The attorney general has written to the mother of Hillsborough victim Kevin Williams to say he cannot fast-track a new inquest into her son's death.
Anne Williams had hoped Dominic Grieve would be able to bring the inquest forward, after he vowed to help on learning she had terminal cancer.
He has told her he will apply to the High Court for a new inquest as soon as possible.
But he added the timing of when it would be held is outside his control.
Mrs Williams, 59, from Chester, said she was not surprised by the attorney general's decision as her solicitor had already warned her it might be the case.
Kevin was 15 when he died in the disaster at the Sheffield stadium on 15 April 1989.
The original inquest in 1991 returned a verdict of accidental death, ruling that all the victims were dead by 15:15.
Mrs Williams said she had evidence that he was still alive at 16:00 on the day of the disaster and has always campaigned for a fresh inquest, through her charity Hope For Hillsborough (For Justice).
Mr Grieve applied to quash the original verdicts of Kevin and the 95 others who died in the tragedy, after new evidence emerged in the Hillsborough Independent Panel's report.
Last month, an online petition was set up calling for a new inquest to be held for Kevin as soon as possible after Mrs Williams was diagnosed with bowel cancer.
So far it has been signed by more than 30,000 people.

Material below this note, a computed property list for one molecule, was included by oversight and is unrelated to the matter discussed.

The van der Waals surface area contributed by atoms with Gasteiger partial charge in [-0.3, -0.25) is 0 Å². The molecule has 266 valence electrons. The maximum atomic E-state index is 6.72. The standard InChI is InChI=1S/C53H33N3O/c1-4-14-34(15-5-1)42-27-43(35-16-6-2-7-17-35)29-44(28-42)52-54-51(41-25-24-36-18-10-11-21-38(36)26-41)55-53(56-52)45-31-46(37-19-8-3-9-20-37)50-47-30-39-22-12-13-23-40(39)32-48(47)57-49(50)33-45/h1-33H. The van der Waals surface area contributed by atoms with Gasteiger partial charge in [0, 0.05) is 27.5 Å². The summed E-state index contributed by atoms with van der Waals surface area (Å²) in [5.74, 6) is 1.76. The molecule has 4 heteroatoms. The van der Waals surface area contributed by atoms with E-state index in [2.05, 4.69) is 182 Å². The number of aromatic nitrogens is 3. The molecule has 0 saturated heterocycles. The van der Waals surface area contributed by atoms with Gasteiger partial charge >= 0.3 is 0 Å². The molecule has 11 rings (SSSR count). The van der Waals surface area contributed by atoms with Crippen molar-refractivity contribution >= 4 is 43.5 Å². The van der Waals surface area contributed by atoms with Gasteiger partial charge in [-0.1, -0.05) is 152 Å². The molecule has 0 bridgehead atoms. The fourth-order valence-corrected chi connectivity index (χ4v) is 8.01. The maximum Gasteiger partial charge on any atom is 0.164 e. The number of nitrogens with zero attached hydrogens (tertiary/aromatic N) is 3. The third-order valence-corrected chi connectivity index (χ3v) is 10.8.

The office of Mr Grieve responded by posting a note on the petition, saying he would give the matter priority.
He has now written to Mrs Williams personally, saying he cannot fast-track her case.
A statement from his office said he was "deeply saddened" to hear of Mrs Williams' diagnosis.
It read: "He has written to Mrs Williams saying that he will make the application for a fresh inquest as soon as he can. This work is being given the highest priority.
"If that application is successful, the timing of any inquests is outside his control. That is a matter for the coronial process.
"He has considered whether he could make the application sooner if he dealt with Kevin's death only, with a later application for the other deaths.
"Unfortunately given that all the deaths arose from a single chain of events and so much of the evidence applies to all the cases, he does not think that is possible."
Mrs Williams said she would have loved to have been in court for the new inquest, but is not sure how long she has left to live.
"I'll be straight, I don't know how long I've got," she said.
"I tracked all the witnesses down and they have been bullied, they have had their statements changed, nobody believed them about Kevin.
"It would have been lovely to sit in court and to hear these people tell the jury exactly what happened to my son."
She has thanked everyone who has supported her campaign.